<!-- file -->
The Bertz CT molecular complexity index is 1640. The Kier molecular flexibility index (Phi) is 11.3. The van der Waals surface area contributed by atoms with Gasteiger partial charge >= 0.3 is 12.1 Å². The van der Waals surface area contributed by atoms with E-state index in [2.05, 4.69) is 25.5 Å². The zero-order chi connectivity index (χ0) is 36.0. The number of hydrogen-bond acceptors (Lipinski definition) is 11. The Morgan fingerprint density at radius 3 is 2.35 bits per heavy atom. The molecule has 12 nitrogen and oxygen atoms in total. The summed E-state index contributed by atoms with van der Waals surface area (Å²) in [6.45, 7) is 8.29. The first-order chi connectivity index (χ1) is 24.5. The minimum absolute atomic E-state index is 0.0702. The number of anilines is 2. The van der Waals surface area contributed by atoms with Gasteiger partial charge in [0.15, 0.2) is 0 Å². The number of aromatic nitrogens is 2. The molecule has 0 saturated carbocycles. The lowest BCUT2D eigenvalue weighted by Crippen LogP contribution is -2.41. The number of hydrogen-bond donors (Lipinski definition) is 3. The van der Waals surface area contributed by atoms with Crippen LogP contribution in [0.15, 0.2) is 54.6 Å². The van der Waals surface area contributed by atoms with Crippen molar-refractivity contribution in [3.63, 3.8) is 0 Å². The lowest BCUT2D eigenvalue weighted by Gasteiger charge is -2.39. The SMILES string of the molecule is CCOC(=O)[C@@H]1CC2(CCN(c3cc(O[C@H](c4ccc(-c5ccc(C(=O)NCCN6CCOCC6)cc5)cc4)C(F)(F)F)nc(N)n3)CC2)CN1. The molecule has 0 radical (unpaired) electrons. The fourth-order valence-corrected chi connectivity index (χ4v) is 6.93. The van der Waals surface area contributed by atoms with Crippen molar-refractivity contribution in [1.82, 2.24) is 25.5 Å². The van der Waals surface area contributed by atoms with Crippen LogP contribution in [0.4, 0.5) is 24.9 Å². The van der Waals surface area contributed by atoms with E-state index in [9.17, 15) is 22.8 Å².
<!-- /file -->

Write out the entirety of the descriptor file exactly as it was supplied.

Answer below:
The Bertz CT molecular complexity index is 1640. The Kier molecular flexibility index (Phi) is 11.3. The van der Waals surface area contributed by atoms with Gasteiger partial charge >= 0.3 is 12.1 Å². The van der Waals surface area contributed by atoms with E-state index in [2.05, 4.69) is 25.5 Å². The zero-order chi connectivity index (χ0) is 36.0. The number of hydrogen-bond acceptors (Lipinski definition) is 11. The Morgan fingerprint density at radius 3 is 2.35 bits per heavy atom. The molecule has 12 nitrogen and oxygen atoms in total. The summed E-state index contributed by atoms with van der Waals surface area (Å²) in [6.45, 7) is 8.29. The first-order chi connectivity index (χ1) is 24.5. The minimum absolute atomic E-state index is 0.0702. The number of anilines is 2. The van der Waals surface area contributed by atoms with Gasteiger partial charge in [0.15, 0.2) is 0 Å². The number of aromatic nitrogens is 2. The molecule has 0 saturated carbocycles. The lowest BCUT2D eigenvalue weighted by Crippen LogP contribution is -2.41. The number of hydrogen-bond donors (Lipinski definition) is 3. The van der Waals surface area contributed by atoms with Crippen LogP contribution in [0.15, 0.2) is 54.6 Å². The van der Waals surface area contributed by atoms with Crippen molar-refractivity contribution in [3.63, 3.8) is 0 Å². The lowest BCUT2D eigenvalue weighted by Gasteiger charge is -2.39. The SMILES string of the molecule is CCOC(=O)[C@@H]1CC2(CCN(c3cc(O[C@H](c4ccc(-c5ccc(C(=O)NCCN6CCOCC6)cc5)cc4)C(F)(F)F)nc(N)n3)CC2)CN1. The molecule has 0 radical (unpaired) electrons. The fourth-order valence-corrected chi connectivity index (χ4v) is 6.93. The van der Waals surface area contributed by atoms with Crippen molar-refractivity contribution in [1.82, 2.24) is 25.5 Å². The van der Waals surface area contributed by atoms with Crippen LogP contribution in [0.4, 0.5) is 24.9 Å². The van der Waals surface area contributed by atoms with E-state index in [9.17, 15) is 22.8 Å².